Asylum Street Spankers revel in irreverence

The best form of flattery for the Asylum Street Spankers is affirmation, nothing more.

“We just love when people ‘get it,’” co-founder, vocalist and producer Christina Marrs said, the ‘it’ referring to the Spankers’ propensity to jump genres and mix and match influences and their fans’ willingness to come along for the ride.

That ride started in 1994 at an alcohol-fueled fiesta in the musical mecca of Austin, Texas. As legend has it, the Spankers’ public-address system didn’t make it to that first gig and Marrs, co-founder and vocalist Wammo, and their suddenly volume-challenged associates were forced to improvise. “We just did loud, rowdy, over-the-top musical theater,” Marrs said, “and people got into it.”

The Spankers’ all-acoustic approach, love of obscure roots music and bawdy subject matter helped them stand out in a city where everyone seems to be in a band and even the convenience stores sell guitar strings. Standard Spankers’ fare features peans to beer and marijuana, political rants and a nasty-gram to a noisy neighbor (“Leaf Blower”) complete with excruciating vocal effects. But lest one thinks the Spankers nudge close to novelty-act territory, consider that the band prides itself on sparkling musicianship and a musically omnivorous diet. Over 40 accomplished players have passed through the Spankers’ ranks with Marrs and Wammo the stabilizing center. The band has tackled country, Tin Pan Alley, ragtime, jazz, children’s music – all the while remaining adamantly and militantly acoustic. They only incorporated microphones in the past six years as their popularity placed them in larger venues. The hard-touring band performs over 100 shows a year and has visited Europe and Asia.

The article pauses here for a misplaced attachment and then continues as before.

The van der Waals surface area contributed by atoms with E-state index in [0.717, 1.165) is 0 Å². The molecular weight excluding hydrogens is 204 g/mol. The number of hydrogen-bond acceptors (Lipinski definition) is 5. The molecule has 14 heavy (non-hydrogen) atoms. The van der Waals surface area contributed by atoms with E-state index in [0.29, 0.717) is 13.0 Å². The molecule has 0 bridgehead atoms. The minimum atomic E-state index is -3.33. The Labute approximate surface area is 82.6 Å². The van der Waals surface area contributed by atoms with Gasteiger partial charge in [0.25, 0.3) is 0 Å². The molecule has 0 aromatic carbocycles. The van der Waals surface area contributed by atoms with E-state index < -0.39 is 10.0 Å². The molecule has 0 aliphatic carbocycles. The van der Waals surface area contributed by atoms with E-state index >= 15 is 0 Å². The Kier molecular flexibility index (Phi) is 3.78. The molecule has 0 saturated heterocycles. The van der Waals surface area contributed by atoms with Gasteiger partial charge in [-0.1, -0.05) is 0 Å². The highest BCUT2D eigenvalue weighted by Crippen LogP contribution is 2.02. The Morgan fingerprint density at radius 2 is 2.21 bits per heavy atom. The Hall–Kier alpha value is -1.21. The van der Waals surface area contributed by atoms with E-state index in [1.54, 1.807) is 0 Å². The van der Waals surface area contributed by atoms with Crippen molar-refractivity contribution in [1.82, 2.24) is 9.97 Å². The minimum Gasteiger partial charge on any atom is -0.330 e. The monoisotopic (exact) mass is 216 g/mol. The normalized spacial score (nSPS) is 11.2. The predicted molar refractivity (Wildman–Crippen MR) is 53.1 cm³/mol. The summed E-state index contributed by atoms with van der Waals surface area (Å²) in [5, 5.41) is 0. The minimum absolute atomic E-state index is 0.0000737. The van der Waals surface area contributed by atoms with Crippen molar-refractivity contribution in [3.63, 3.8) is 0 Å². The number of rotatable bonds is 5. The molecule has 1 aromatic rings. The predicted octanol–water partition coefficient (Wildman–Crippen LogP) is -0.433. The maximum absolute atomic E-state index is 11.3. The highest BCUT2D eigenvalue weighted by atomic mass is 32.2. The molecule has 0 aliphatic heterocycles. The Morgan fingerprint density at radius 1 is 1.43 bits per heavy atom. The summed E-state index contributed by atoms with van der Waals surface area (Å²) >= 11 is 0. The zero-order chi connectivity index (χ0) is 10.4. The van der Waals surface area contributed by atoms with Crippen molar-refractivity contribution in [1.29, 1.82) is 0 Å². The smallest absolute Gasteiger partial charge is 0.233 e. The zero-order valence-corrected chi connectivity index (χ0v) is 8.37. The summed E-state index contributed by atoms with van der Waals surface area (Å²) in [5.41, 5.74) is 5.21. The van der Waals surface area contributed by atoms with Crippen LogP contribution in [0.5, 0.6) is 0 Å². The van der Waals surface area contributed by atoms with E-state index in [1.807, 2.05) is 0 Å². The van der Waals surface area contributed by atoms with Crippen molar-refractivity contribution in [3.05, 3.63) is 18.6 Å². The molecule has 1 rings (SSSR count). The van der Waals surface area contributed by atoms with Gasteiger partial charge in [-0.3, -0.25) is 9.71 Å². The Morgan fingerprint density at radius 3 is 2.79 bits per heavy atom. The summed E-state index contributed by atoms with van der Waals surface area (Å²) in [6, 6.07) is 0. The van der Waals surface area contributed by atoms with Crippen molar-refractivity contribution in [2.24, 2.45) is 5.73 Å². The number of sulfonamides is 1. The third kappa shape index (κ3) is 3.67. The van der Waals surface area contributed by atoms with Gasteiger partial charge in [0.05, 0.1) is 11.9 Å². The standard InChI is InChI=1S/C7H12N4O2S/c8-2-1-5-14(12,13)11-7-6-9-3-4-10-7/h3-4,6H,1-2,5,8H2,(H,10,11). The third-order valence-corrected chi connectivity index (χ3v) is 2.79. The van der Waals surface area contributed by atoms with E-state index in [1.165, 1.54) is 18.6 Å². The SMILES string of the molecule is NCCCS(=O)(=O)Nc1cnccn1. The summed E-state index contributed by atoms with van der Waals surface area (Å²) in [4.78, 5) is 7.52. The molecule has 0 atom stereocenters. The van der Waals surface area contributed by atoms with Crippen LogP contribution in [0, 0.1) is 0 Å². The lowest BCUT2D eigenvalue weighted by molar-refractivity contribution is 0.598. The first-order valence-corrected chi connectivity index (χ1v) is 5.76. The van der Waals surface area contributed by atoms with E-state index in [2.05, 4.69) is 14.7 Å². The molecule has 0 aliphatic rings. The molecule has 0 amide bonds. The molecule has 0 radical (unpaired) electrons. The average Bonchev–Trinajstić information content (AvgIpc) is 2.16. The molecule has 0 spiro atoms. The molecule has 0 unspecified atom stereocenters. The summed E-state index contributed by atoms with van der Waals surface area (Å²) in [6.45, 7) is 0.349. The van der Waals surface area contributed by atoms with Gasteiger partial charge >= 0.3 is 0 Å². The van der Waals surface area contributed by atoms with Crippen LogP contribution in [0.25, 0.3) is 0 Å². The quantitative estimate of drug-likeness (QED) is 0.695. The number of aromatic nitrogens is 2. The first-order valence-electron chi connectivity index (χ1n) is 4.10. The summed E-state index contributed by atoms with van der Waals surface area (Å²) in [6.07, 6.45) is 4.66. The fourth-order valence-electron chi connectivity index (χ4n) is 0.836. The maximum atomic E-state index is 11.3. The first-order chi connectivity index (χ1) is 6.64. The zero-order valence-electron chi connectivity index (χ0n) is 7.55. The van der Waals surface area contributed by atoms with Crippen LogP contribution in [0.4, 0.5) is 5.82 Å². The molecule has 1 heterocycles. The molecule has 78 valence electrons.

That schedule brings the Spankers to Eddie’s Attic in Decatur on April 22 to debut their latest release, “God’s Favorite Band” (Yellow Dog Records). The new CD features gently irreverent takes on gospel music, a style the Spankers mastered over a three-year stint at a popular Austin gospel brunch. Originals like “(God Drives a) Volkswagen Thing” careen into eclectic interpretations of old-time gospel (“Down by the Riverside”) swing (“It Ain’t Necessarily So”) and even post-punk (the Violent Femmes’ “Jesus Walking on the Water”) to create a divinely inspired collection.

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Fresh from an impromptu performance (“busking for breakfast money!”) at a Colorado shopping center, Marrs mused by phone on her myriad musical influences: “When I was 4, 5, 6 years old, all I did was listen to music on a little flip-top record player. When my mother sent me outside to play, I would run an extension cord. I played my parents' records – Joan Baez, Cat Stevens, Joni Mitchell, Harry Nilsson. In my 20s I got into punk and college radio. I remember being blown away by Iggy Pop’s ‘Living on Dog Food!'"

But Marrs finally achieved transcendence after hearing blues masters Bessie Smith and Robert Johnson. “I had always loved to sing,” she said. “But after listening to those two, I finally knew what my voice was meant for.”

Fittingly, the Spankers’ next project is slated to be a blues album.

Concert Preview

Asylum Street Spankers

8:00 p.m. Thursday, April 22. $20. Eddie’s Attic, 515-B N. McDonough St., Decatur.404-377-4976. www.eddiesattic.com

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